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Understanding Health Accounts: A Primer for Policymakers

Heather Cogswell, Tesfaye Dereje


June 16, 2015
As a country’s economy and population grows, so will its spending on health. Policymakers can affect public and private health spending to improve efficiency, quality, equity, and ultimately save lives; to do this it is critical to have the necessary evidence around the health financing landscape. Health Accounts is among one of the key tools to generate evidence to inform health financing policy and later track whether those policies are working as intended.  It encompasses total health spending in a country – including public, private, household, and donor expenditures. Health Accounts carefully track the amount and flow of funds from one health care actor to another, such as the distribution of funds from the Ministry of Health to each government health provider and health service. In short, Health Accounts measures the “financial pulse” of national health systems.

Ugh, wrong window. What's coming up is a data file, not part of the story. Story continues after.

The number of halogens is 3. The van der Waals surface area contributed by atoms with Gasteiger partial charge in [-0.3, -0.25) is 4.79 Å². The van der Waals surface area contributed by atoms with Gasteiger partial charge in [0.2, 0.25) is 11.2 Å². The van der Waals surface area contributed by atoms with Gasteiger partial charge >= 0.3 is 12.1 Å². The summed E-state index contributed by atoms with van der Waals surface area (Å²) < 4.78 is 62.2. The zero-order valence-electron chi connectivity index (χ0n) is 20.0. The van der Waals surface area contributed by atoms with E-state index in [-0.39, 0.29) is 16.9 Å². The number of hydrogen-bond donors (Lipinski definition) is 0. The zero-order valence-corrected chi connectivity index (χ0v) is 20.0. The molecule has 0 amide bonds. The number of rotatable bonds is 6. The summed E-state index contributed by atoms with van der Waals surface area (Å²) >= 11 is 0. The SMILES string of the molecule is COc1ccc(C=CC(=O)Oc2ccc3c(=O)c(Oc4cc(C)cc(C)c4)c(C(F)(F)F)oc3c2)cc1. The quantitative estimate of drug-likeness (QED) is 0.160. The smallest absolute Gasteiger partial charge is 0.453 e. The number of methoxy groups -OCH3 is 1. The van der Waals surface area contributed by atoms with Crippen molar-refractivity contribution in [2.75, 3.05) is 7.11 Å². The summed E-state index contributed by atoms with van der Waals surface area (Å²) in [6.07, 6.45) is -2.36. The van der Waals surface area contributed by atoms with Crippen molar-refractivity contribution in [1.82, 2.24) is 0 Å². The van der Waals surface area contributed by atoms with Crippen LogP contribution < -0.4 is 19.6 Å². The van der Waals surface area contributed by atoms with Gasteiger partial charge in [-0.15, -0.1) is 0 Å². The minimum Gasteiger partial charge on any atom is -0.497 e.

This primer is an update of the earlier brief developed in 2003 and provides an introduction of Health Accounts and what its framework (System of Health Accounts 2011) entails, outlines the key steps involved in conducting Health Accounts exercises using SHA 2011 with particular emphasis on how policymakers can get involved to facilitate the process.  Included in this are descriptions of country experiences that show how Health Accounts data can be used for policy purposes, with specific attention to the importance of institutionalizing Health Accounts so that it may serve as an ongoing resource to policymakers.  The document is intended to provide insight on how Health Accounts can support health systems policymakers and managers in their work to improve health system performance and management.